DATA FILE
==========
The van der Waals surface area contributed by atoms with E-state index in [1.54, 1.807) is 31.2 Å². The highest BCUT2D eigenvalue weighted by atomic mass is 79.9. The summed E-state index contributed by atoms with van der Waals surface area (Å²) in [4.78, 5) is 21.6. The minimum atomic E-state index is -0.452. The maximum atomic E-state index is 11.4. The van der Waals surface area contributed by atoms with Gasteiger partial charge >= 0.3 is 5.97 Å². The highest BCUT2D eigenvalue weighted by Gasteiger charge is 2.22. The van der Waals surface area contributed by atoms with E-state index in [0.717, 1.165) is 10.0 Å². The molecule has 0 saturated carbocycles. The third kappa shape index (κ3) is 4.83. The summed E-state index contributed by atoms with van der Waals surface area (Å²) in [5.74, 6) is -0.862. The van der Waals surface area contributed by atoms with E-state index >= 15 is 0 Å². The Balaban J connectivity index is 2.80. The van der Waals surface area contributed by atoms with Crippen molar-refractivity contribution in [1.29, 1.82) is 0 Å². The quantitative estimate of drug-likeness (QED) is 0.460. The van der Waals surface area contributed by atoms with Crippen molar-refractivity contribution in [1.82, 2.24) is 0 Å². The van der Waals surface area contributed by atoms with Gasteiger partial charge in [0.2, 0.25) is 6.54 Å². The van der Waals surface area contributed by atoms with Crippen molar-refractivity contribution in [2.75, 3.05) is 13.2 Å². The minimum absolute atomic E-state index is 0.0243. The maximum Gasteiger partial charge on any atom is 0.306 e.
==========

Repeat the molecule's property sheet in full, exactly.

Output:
The van der Waals surface area contributed by atoms with E-state index in [1.54, 1.807) is 31.2 Å². The highest BCUT2D eigenvalue weighted by atomic mass is 79.9. The summed E-state index contributed by atoms with van der Waals surface area (Å²) in [4.78, 5) is 21.6. The minimum atomic E-state index is -0.452. The maximum atomic E-state index is 11.4. The van der Waals surface area contributed by atoms with Gasteiger partial charge >= 0.3 is 5.97 Å². The highest BCUT2D eigenvalue weighted by Gasteiger charge is 2.22. The van der Waals surface area contributed by atoms with E-state index in [0.717, 1.165) is 10.0 Å². The molecule has 0 saturated carbocycles. The third kappa shape index (κ3) is 4.83. The summed E-state index contributed by atoms with van der Waals surface area (Å²) in [5.74, 6) is -0.862. The van der Waals surface area contributed by atoms with E-state index >= 15 is 0 Å². The Balaban J connectivity index is 2.80. The van der Waals surface area contributed by atoms with Crippen molar-refractivity contribution in [1.29, 1.82) is 0 Å². The quantitative estimate of drug-likeness (QED) is 0.460. The van der Waals surface area contributed by atoms with Crippen molar-refractivity contribution in [1.82, 2.24) is 0 Å². The van der Waals surface area contributed by atoms with Gasteiger partial charge in [0.2, 0.25) is 6.54 Å². The van der Waals surface area contributed by atoms with Crippen molar-refractivity contribution in [2.75, 3.05) is 13.2 Å². The minimum absolute atomic E-state index is 0.0243. The maximum Gasteiger partial charge on any atom is 0.306 e.